Among the many things lost in the COVID-19 shuffle is HopeWest’s ambitious goal of changing how the Grand Valley deals with aging.
Most of us are familiar with HopeWest as a “community owned” agency that provides compassionate care to the gravely ill and dying. But in 2017, HopeWest faced an existential crisis. The cost of providing hospice care kept rising but reimbursements from the federal government weren’t keeping pace.
The organization either had to grow by finding a new revenue stream; sell to a bigger organization — quite possibly a for-profit corporation — and give up its status as an independent nonprofit; or pare down its operation.
Thankfully, it chose to add a certified Program of All-Inclusive Care to the Elderly (PACE) to its offerings. PACE is a set of programs designed to help senior citizens age in place instead of moving into a “facility” setting.
PACE provides comprehensive medical and social services to people 55 and older who are dependent in at least two activities of daily living — so long as they are considered safe in their own home under PACE care. Perhaps they need help getting dressed or bathing.
Once clients are accepted into the program, HopeWest’s program coordinates everything — from meals and nutritional counseling to doctor visits, physical therapy and emergency care. It’s an integrated approach with medical and supportive services designed to help individuals get their health-care needs met in the community instead of going to a nursing home.
Some PACE programs are set up exclusively to serve Medicare- and Medicaid-eligible patients. But HopeWest’s PACE program will be open to anyone. And HopeWest will continue to offer hospice care as a separate endeavor.
It’s an extraordinarily huge lift for HopeWest to expand its services. To meet PACE certification requirements, HopeWest had to establish a primary care clinic, a physical therapy suite, an adult day care center and transportation, plus have contracts with hospitals, doctors, hearing aid centers and any medical service related to a client’s health that HopeWest can’t provide itself.
That’s a $22 million undertaking, but with scores of benefits for the community. Because PACE is such a capital-intensive endeavor, the federal government protects providers from competition. If HopeWest hadn’t secured a PACE certification, a for-profit business might have. In four to five years, the program is expected to begin making a profit and the money will go back into the program, not into investors’ pockets.
HopeWest will add 200 good-paying jobs over the next three to five years and purchase an additional $9 million more in local products and services. It’s economic impact is expected to grow by $39 million a year to $96 million during that time.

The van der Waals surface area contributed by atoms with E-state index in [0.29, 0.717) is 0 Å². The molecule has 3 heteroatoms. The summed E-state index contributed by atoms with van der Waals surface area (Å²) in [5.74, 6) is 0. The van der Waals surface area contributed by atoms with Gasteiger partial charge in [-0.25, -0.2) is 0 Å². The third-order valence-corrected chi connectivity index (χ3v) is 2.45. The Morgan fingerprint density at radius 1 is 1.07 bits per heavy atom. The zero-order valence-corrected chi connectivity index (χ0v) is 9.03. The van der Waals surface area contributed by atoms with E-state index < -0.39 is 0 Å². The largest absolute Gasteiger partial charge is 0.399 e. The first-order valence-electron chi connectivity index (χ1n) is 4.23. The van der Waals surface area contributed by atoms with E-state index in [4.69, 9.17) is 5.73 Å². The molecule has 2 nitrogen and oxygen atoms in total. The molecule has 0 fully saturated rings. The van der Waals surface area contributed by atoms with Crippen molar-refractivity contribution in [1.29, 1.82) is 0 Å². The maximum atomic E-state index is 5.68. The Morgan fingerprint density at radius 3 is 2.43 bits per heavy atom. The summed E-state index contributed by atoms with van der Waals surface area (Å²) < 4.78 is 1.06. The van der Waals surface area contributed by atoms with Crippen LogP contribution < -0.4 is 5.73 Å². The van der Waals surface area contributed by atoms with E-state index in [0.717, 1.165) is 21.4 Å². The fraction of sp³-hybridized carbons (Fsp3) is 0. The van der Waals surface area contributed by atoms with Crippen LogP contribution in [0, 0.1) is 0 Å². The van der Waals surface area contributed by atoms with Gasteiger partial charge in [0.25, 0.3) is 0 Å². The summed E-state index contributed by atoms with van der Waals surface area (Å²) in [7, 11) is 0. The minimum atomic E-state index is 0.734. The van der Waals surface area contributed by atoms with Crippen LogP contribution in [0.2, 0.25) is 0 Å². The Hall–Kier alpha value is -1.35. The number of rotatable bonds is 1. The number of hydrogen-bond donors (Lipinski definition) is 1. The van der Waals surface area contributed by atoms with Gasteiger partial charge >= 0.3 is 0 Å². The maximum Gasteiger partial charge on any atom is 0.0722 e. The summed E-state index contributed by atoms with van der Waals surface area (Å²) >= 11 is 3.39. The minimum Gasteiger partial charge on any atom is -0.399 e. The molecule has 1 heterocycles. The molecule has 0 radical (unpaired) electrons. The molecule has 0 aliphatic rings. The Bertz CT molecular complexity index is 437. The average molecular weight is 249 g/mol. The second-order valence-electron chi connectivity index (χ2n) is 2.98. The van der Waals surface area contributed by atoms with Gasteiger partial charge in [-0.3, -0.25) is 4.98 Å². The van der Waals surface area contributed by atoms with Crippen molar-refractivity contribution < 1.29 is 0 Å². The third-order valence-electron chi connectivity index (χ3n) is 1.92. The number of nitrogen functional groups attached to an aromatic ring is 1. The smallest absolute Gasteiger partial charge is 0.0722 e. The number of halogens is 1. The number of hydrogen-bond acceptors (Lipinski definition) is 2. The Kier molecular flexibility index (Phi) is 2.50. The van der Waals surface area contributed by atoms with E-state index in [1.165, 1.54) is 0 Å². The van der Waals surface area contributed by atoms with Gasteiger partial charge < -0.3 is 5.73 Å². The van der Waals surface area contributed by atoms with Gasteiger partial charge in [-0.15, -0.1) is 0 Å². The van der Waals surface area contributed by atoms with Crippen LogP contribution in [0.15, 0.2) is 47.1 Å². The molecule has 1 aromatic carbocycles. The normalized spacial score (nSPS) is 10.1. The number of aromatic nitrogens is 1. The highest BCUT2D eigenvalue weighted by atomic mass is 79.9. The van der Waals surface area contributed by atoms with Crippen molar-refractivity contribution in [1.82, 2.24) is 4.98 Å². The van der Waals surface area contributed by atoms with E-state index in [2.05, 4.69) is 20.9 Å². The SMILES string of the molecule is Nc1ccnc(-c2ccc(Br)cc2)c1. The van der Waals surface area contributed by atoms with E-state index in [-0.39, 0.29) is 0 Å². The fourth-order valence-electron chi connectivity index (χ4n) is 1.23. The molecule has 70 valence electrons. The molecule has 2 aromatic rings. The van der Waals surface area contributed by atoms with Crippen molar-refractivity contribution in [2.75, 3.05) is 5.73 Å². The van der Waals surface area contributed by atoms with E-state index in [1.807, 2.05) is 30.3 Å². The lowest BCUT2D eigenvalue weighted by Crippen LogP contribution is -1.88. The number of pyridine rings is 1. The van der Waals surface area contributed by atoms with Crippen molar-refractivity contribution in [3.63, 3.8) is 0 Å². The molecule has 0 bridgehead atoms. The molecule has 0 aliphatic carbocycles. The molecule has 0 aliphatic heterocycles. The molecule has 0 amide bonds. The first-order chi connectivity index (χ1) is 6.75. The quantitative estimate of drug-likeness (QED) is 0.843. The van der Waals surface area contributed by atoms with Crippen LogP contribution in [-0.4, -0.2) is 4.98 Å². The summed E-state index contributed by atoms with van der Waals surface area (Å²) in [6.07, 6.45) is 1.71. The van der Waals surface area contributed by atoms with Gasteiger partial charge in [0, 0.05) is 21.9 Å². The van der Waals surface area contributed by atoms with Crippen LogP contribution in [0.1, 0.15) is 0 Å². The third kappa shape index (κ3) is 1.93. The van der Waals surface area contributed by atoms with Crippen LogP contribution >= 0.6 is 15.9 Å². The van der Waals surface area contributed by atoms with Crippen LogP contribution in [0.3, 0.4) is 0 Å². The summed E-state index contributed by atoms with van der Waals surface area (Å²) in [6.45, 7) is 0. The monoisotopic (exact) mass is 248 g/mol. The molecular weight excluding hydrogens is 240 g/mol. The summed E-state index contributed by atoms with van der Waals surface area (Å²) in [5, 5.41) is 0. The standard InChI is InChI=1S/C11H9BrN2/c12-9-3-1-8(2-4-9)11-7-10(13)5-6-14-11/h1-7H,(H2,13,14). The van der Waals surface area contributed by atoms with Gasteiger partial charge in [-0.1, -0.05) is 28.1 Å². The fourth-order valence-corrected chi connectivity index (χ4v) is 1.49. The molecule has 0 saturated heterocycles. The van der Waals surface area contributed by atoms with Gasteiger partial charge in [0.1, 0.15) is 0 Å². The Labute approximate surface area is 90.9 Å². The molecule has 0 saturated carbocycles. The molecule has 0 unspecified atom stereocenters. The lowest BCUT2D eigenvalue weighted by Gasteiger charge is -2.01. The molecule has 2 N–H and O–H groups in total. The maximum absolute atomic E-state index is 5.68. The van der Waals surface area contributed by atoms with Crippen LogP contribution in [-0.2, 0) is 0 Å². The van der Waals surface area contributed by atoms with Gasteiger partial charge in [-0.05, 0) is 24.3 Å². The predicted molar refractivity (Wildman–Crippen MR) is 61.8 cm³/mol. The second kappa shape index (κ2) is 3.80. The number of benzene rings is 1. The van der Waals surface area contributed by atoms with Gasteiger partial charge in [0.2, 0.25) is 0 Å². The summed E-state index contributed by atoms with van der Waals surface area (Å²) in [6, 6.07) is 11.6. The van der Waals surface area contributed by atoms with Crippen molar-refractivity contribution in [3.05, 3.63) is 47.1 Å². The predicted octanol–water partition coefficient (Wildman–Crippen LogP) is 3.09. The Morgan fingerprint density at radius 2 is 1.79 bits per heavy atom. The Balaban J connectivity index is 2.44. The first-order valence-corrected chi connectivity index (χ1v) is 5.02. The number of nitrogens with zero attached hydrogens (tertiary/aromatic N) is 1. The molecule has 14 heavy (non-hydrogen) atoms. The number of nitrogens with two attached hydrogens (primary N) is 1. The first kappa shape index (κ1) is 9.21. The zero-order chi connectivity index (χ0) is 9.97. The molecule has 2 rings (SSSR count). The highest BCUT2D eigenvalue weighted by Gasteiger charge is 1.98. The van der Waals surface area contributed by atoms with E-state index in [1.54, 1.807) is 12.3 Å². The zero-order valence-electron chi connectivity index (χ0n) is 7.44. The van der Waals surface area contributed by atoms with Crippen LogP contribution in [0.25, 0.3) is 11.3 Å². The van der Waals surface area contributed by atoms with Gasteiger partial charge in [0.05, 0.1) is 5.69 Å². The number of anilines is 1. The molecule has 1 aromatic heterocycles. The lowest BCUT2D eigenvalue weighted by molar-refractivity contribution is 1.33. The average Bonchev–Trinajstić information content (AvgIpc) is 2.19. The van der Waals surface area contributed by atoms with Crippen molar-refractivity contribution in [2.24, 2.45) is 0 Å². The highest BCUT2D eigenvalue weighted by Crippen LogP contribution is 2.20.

But most importantly, it’s providing a badly needed suite of services no one else is providing. This program fills gaps rather than duplicate or compete with existing services and builds the infrastructure to deal with an aging population in an innovative way.
HopeWest’s president and CEO Christy Whitney’s own experience with her aging parents drove much of what HopeWest’s PACE program will look like. “I wanted to create a place that people weren’t sent — that they wanted to go,” she said last week while meeting with the Sentinel’s editorial board.
The Bacon Center for Living Your Best will house the PACE program. But PACE is just a category of membership in the center. Folks who don’t need PACE programming, but want to take advantage of the amenities (pool table, hair salons, putting green, TV rooms, social space, games, arts and crafts) can buy a monthly CLUB membership. Whitney said it was important for PACE clients to be able to share space with seniors who aren’t enrolled in the program.
Members of the editorial board were given a tour of the facility. We found the range and quality of offerings impressive. The center is warm and welcoming and like nothing else found in the Grand Valley.
So far, HopeWest has raised $9.5 million of its $11.5 million campaign to get the PACE program rolling, hopefully sometime this summer. Campaign organizers hope a $500,000 “challenge” gift from Kay Ferris will inspire more donations.
This “Hope Blooms” campaign comes at a time when we are beginning to think of life after COVID. Eventually, we’re all going to deal with aging — either because of our parents or our own circumstances. HopeWest is creating something the entire community will be able to use.
Visit https://hopebloomsco.org for a better understanding of how HopeWest responded to an immense challenge and please consider supporting the campaign to get this vital program off the ground.